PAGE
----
A simple example,

# Constructor function for class
animal <- function(x)  {
  object <- list(name = x)
  class(object) <- x
  return (object)

# Generic methods
milk <- function (x)  {
  if(is.null(attr(x, "class"))){
	print("no animal no milk")
  else  UseMethod("milk", x)

milk.default <- milk(x)

milk.cow <- function(x)  {
  # Only if class of an S3 object is a vector

milk.goat <- function(x)  {
  # First argument is an object of class classname
  print("Yummy milk mix")

milk.donkey <- function(x)  {
  # First argument is an object of class classname
  print("Milk mix, not again")

# Creating object of class type
> a <- animal(c("cow","goat"))
> milk(a)
[1] "cow"  "goat"
[1] "Yummy milk mix"
> b <- animal(c("cow","donkey"))
> milk(b)
[1] "cow"    "donkey"
[1] "Milk mix, not again"
> c <- animal(c("cow"))
> milk(c)
Error in NextMethod() : no method to invoke
> milk("me")
[1] "no animal no milk"

Extending the Internal generics

Many primitive (written in C) and internal functions in R are generic and allow methods to be written for new class types. For example, [, [[, $, length, c , unlist , unlist, cbind, rbind can be extended for a new class type. To see a list of primitives which are internal check .S3PrimitiveGenerics and for all internal generic function ?InternalMethods. Note internal dispatch only occurs on objects, that is those for which is.object returns true. Again from Hadley's notes on S3,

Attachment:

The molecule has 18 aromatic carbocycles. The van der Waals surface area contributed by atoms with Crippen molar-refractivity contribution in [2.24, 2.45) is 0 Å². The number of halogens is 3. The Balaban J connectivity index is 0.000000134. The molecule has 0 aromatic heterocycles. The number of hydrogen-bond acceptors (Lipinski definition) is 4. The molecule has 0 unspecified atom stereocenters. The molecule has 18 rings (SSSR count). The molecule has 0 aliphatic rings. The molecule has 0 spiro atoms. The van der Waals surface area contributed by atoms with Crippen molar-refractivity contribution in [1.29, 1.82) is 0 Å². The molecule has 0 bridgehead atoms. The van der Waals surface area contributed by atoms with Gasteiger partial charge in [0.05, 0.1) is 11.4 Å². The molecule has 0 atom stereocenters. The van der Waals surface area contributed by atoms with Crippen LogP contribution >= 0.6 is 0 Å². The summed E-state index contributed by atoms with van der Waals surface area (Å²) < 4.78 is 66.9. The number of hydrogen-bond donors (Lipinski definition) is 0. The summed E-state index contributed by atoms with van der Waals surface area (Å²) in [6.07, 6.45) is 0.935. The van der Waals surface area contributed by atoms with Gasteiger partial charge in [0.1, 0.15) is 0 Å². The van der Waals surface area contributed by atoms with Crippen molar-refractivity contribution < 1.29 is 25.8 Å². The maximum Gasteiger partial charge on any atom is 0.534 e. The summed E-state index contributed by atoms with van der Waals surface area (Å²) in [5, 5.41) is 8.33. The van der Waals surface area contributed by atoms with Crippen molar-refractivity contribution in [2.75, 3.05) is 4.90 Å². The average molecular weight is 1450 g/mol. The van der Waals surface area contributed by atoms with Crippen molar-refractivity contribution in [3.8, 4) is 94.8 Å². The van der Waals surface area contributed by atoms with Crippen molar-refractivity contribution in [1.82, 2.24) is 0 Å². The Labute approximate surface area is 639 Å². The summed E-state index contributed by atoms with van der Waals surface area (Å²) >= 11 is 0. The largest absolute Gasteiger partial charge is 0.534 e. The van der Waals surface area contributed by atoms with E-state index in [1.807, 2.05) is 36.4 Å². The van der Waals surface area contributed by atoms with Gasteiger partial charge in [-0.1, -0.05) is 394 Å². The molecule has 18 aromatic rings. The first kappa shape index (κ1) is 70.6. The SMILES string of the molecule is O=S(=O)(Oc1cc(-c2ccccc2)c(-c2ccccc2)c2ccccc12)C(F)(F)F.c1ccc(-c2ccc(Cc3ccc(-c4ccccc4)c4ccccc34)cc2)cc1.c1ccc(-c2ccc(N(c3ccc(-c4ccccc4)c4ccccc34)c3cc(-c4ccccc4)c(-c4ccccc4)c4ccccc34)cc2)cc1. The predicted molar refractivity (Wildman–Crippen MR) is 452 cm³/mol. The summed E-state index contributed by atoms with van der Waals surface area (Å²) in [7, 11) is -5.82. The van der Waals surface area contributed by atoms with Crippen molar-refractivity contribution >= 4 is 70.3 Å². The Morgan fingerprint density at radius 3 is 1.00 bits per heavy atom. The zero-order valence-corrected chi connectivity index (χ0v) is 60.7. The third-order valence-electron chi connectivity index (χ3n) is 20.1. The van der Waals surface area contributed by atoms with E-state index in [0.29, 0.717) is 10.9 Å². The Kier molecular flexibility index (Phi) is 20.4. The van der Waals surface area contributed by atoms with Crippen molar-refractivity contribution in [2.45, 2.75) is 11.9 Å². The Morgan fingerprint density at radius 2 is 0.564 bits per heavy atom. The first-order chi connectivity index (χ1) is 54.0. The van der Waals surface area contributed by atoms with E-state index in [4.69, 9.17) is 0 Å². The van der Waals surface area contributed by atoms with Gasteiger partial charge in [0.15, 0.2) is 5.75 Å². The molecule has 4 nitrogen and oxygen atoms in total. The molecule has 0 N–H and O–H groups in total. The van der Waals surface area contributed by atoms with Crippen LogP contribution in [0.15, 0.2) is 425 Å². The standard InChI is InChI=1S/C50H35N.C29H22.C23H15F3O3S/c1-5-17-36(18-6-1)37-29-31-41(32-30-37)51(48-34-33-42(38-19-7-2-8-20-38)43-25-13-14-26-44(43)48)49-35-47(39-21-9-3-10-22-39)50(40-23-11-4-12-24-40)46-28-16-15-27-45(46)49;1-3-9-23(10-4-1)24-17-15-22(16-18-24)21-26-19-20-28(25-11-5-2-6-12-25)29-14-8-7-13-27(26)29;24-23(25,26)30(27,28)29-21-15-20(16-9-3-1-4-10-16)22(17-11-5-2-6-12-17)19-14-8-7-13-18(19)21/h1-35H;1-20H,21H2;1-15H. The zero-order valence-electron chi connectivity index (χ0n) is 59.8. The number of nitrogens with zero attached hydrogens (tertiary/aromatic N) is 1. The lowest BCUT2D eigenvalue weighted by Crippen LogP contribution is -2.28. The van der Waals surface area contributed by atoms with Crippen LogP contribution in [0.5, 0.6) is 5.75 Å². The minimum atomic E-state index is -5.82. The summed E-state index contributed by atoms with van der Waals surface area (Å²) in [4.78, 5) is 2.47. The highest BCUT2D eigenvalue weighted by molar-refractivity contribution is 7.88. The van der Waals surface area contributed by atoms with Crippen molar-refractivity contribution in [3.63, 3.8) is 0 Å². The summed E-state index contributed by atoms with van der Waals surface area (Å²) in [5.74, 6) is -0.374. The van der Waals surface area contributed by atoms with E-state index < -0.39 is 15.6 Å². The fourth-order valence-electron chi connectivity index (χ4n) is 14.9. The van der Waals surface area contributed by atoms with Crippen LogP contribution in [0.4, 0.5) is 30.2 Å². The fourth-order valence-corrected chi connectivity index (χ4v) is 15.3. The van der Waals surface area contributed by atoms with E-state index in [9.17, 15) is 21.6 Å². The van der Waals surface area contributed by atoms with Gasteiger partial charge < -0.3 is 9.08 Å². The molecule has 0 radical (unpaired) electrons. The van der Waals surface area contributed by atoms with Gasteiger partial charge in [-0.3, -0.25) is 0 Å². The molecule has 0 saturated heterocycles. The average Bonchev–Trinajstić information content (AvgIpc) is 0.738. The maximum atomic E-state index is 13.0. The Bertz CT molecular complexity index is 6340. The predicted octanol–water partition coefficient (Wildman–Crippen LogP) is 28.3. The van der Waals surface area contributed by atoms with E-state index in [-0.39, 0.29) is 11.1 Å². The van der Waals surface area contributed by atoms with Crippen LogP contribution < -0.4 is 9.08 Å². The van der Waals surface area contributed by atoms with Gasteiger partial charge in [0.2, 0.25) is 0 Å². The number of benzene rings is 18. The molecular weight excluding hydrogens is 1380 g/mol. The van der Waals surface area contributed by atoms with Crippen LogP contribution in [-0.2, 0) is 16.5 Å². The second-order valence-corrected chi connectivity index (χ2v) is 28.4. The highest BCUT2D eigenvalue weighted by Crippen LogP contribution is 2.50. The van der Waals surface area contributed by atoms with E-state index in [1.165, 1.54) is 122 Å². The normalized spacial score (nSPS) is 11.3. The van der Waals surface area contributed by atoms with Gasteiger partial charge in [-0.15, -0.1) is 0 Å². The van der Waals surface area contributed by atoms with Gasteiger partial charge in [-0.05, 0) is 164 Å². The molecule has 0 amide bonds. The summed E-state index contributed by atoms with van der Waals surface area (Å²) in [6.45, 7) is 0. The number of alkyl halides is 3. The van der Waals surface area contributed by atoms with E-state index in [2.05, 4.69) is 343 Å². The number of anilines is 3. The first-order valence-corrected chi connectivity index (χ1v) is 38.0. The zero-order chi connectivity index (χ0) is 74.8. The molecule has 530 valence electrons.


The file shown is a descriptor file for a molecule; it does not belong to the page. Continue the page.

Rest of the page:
Internal generic have a slightly different dispatch mechanism to other generic functions: before trying the default method, they will also try dispatching on the mode of an object, i.e. mode(x).

An example of internal generic method adopted from Stackoverflow,

# Constructor function for class
myclass <- function(x, n)  {
  structure(x, class = "myclass", n = n)

# Generic methods to extend the 'c' and '['
c.myclass <- function(..., recursive = FALSE)  {
  dots <- list(...)
  ns <- sapply(dots, attr, which = "n")
  classes <- rep("myclass", length(dots))
  res <- structure(unlist(dots, recursive = FALSE), class = classes)
  attr(res, "n") <- ns
  return (res)

`[.myclass` <- function (x, i)  {
  y <- unclass(x)[i]
  ns <- attr(x, "n")[i]
  class(y) <- "myclass"
  attr(y, "n") <- ns
  return (y)

# Creating object of class type
> x1 <- myclass(1, 5)
> x2 <- myclass(2, 6)
> c(x1, x2)
[1] 1 2
[1] "myclass" "myclass"
[1] 5 6
> c(x1, x2)[2]
[1] 2

Generalizing the constructor functions

Now coming back to class constructor functions, for a given class constructor function can be generalized so that it can accommodate different type of forms for the class.

# Generalised Constructor function for class geom
geom <- function(x, ...) UseMethod("geom")

geom.default <- function(x, ...)  {
  object <- list(area = x^2)
  class(object) <- "geom"
  return (object)

geom.rectangle <- function(x, ...)  {
  args <- list(...)
  object <- list(area = x*as.numeric(args[1]))
  class(object) <- "geom"
  return (object)

geom.triangle <- function(x,...)  {
  args <- list(...)
  object <- list(area = (x*as.numeric(args[1])*as.numeric(args[2]))/2)
  class(object) <- "geom"
  return (object)

> my.object1 <- geom(3)
> my.object1
[1] 9

[1] "geom"
> my.object2 <- geom.rectangle(3,4)
> my.object2
[1] 12

[1] "geom"
> my.object3 <- geom.triangle(3,4,5)
> my.object3
[1] 30

[1] "geom"
Abhishek Tiwari